Hoyle's Games Modernized/Bagatelle
Fig. 1.—Arrangement of the Holes.
Bagatelle is played with nine ivory balls on a special table or board, oblong in shape, from 6 to 10 ft. long, and in width about one-fourth of its length, as shown in Fig. 2. At that end of the board which in use is farthest from the player are sunk nine hemispherical holes or cups, one as a centre, with the others in a circle round it. Each hole bears a number, as shown in Fig. 1.
Fig. 2.—Bagatelle Board.
Fig. 3.—Playing off the Cushion.
Of the nine balls one is black, four are white, and four are red. Whatever the diameter of the balls, that of the cups must exactly correspond with it. The sides of the board are furnished with a continuous cushion, such cushion at the upper end forming a semi-circle, concentric with the circle made by the cups. The upper edge of each side of the board is pierced with a double row of small holes, sixty in each row, arranged in groups of five. The score is marked by inserting little ivory pegs in these holes, each player using one side of the board. To score the number obtained, the player removes his hinder peg for the time being, and places it the required number of holes in front of the foremost peg.
Fig. 4.—The Cue.
Fig. 5.—The Mace.
The balls are propelled, at the option of the player, either with a cue (Fig. 4) or with the mace (Fig. 5). The cue is a reproduction in miniature of that used at Billiards. The mace consists of an oblong "shoe," or block of wood, slightly curved, attached to a long thin tapering handle.
The cue is used as at Billiards. The mace is handled in a different manner. The shoe at its foot is placed in actual contact with the ball, the handle pointing over the right shoulder of the player, grasped, about one-third from the top, between the thumb and second and third fingers of the right hand. The ball is then pushed forward in the desired direction. At best the mace is but a clumsy implement, and would never be used by any one who had acquired even the most elementary skill in handling the cue.
At starting, the black ball is placed on the spot marked a (Fig. 2). The player, taking the remaining balls, places one of them on the spot marked b, and impels it in the direction of the black ball. If he hits this latter, the stroke is good, and he plays another ball, continuing till the whole eight have been played. If, however, the first ball played miss the black, it is removed from the table (whether it fall into a hole or not), and is lost to the player for that turn, as also any succeeding ball until the black ball is hit, after which the obligation to strike it ceases. If any ball is so struck as to be driven back towards the player more than half-way down the board, it is in like manner removed. After the black ball is once struck, the player is no longer obliged to place his own ball on the spot b, but may place it at any point behind such spot. He continues till the whole of the eight balls have been played.
The object of the player is to "hole" as many of his balls as possible, preferably in the cups bearing the higher numbers. The black ball counts double, and a good player will, therefore, endeavour to get this into the centre hole. This, however, is somewhat difficult, for, if struck directly towards the 9, it must pass over the 1, and is very likely to hole itself therein. It is, therefore, safer play to strike it lightly on the right side, and so drive it towards the 8, into which it may probably be coaxed by a subsequent ball. When the black ball has found a resting-place, the efforts of the player are directed to place his remaining balls to the best advantage. The approved methods of play for doing this, as to holes 4, 5, 6, 7, 8, 9, are indicated by the dotted lines in Fig. 3, the ball being so struck as to go "off the cushion" into the desired hole. The best mode of playing a given ball will, however, be greatly governed by the positions occupied by preceding balls.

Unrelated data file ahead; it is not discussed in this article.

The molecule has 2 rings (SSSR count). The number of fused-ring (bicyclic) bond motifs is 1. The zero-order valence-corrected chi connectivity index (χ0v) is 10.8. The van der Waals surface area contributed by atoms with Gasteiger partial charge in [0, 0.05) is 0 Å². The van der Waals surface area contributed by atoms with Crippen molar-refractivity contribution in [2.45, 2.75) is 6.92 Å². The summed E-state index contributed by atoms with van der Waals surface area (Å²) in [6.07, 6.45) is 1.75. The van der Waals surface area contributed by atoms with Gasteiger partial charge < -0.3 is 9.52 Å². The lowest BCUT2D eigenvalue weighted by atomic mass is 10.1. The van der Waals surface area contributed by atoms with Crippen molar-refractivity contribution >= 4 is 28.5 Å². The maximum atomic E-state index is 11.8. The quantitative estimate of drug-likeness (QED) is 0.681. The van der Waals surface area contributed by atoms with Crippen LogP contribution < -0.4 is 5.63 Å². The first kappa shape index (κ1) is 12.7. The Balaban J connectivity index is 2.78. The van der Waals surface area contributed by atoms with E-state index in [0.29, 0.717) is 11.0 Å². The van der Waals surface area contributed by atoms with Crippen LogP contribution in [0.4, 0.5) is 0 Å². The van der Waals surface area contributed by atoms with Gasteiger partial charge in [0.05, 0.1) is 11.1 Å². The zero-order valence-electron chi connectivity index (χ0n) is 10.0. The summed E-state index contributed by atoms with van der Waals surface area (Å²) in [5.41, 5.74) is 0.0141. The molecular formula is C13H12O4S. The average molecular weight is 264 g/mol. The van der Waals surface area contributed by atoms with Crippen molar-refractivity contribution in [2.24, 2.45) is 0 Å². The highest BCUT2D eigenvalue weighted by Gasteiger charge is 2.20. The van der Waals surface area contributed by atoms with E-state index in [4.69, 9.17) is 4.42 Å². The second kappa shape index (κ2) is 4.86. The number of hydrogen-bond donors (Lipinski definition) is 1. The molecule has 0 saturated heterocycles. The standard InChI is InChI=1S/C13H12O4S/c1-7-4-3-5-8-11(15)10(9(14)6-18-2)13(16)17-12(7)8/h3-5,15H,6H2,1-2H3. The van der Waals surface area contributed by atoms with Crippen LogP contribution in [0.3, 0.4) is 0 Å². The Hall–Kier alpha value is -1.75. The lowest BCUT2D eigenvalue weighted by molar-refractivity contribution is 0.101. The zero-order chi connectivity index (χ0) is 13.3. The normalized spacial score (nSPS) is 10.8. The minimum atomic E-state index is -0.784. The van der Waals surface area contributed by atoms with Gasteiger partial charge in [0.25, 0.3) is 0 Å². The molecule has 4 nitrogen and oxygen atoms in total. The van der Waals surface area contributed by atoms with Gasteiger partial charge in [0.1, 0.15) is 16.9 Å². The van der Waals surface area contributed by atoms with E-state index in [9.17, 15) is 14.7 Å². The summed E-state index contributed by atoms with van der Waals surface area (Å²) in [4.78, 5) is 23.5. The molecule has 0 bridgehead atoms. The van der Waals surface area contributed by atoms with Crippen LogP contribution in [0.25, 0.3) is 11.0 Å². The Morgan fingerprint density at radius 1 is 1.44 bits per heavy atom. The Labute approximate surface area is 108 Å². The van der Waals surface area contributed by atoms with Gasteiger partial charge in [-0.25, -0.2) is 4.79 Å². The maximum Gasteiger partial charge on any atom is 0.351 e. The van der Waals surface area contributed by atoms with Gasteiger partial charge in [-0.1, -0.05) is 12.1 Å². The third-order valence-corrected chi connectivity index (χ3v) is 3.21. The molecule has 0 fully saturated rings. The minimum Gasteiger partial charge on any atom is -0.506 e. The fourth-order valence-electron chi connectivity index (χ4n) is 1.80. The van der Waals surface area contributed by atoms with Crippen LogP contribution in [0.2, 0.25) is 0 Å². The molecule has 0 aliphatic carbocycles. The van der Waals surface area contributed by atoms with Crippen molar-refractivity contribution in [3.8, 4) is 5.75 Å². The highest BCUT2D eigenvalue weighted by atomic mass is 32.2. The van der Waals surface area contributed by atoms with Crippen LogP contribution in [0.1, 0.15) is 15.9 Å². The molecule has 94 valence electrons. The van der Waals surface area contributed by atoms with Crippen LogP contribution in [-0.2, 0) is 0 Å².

It frequently happens that a number of balls lie at distances less than their own diameter from the semicircular cushion at top. In such case, a ball sent slowly round the cushion will strike them all in succession, and, driving them towards the centre, may hole one or more of them. If, on the other hand, the balls in question are more than their own diameter from the cushion, the ball sent in pursuit of them will run harmlessly round, and very probably be lost by overpassing the half-way line. Or, again, the balls may be lying close under the cushion, and the impact of the ball in play may simply drive them further round.
It frequently happens that a ball lies just on the brink of a hole, and that a discreet touch in the right place will cause it to drop therein. For such strokes as these the instructions given for securing winning hazards at Billiards may be studied with advantage.
The game is usually 120 points—i.e., up and down the board. This number, is, however, not absolute, the player who first reaches it continuing to play until the whole of his eight balls are exhausted, and scoring the whole number obtained. If he be the second player, the game is then at an end, but if he was the first to play, the second player is entitled to play his eight balls also, and the player attaining the larger total is the winner.
If, when the game is won, the loser has not turned the corner—i.e., begun to score on the downward journey, the game is a "double," and if there was any stake, the loser pays double accordingly.
Where four persons take part, two play as partners against the two others, one of each side playing alternately the whole of the eight balls.
- 69 ^ For a description of other forms of the game, see The Book of Card and Table Games (Routledge).